Posted by: Lizzie Ross | March 22, 2010

High school angst, sort of

Criss Cross, Lynne Rae Perkins (2005), Greenwillow, 337 pp.

I’m not one of those people who look back fondly on high school days, so I’m always surprised that I can enjoy a book focused on teen angst and evolving relationships. But Lynne Rae Perkins’ Criss Cross gets at the fluctuating feelings and self-images of those challenging years, and the sheer arbitrariness of friendships and love affairs–with humor and sympathy for people living through their teens.

We get to follow several characters as they move in and out of each others’ lives for a few months, in a small town in what might be western Pennsylvania or eastern Ohio (there are references to mountains and factories spewing coal dust). The kids hang out at a Tastee-Freez, or in each other’s driveways. And, instead of telling this from only one character’s point of view, Perkins takes us into the minds of each of these teens–a football player who might or might not be turning into a donkey (metaphorically, of course), a gearhead whose interest in reading the encyclopedia led him to shop class rather than the science lab (it could have gone either way), a girl who learns to drive a stick shift in first and reverse only and to “pop the clutch” (and uses these skills to save someone’s life), a frizzy-headed misfit who takes guitar lessons as a means to impress girls and then winds up composing his own songs (complete with chord changes for the guitar).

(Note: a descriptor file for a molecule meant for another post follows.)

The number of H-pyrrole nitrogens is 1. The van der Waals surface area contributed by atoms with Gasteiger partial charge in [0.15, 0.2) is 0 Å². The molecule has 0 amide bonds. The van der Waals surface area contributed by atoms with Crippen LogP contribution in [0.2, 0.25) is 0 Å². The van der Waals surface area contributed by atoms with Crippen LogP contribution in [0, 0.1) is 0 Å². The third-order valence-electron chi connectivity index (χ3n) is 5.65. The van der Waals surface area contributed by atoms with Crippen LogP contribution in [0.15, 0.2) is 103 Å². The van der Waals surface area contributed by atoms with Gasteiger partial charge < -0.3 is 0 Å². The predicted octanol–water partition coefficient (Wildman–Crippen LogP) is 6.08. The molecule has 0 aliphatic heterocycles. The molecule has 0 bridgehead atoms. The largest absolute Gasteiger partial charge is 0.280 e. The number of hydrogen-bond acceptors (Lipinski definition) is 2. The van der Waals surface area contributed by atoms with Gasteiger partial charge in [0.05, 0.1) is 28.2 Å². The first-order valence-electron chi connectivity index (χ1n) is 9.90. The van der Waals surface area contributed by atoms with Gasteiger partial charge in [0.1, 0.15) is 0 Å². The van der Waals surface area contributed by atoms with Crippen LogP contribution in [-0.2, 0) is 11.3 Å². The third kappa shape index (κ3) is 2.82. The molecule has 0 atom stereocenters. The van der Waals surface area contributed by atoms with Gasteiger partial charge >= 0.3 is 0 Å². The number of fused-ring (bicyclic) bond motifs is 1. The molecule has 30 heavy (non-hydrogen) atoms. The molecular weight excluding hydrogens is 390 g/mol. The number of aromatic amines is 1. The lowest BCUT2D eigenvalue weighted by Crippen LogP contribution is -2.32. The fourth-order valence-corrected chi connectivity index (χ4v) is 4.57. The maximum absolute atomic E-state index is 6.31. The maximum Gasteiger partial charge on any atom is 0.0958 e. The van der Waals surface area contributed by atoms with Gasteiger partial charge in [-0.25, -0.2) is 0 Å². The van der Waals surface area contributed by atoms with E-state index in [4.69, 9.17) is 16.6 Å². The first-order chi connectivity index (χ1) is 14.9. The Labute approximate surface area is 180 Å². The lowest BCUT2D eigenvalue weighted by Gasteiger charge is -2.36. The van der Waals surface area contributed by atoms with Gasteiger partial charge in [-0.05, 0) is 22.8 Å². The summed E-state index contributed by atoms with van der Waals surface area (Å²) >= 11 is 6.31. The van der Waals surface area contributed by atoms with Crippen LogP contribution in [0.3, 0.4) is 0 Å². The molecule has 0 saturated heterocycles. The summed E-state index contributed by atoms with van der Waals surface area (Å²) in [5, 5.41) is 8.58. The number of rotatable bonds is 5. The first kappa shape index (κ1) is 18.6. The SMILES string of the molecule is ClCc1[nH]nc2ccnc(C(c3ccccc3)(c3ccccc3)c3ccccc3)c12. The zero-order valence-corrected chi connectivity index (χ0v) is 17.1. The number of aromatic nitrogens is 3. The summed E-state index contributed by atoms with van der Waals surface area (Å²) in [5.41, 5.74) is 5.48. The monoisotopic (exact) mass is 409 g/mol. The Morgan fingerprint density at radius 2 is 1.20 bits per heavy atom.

Paths cross, and criss cross, and recross, like an elaborate dance across many dimensions, where people come close but rarely collide. Throughout it all, a lost necklace randomly passes from character to character, mirroring the random nature of meetings. Perkins’ black and white drawings, sometimes incorporating photographs, appear at important moments to illustrate events.

My favorite chapter: Debbie and Patty look at a yearbook and come up with haikus to replace the quotes the editors put next to each senior’s photo.

This is a book to read alone, on a beach or in front of a blazing fire, where the warmth burns a bit, like high school.


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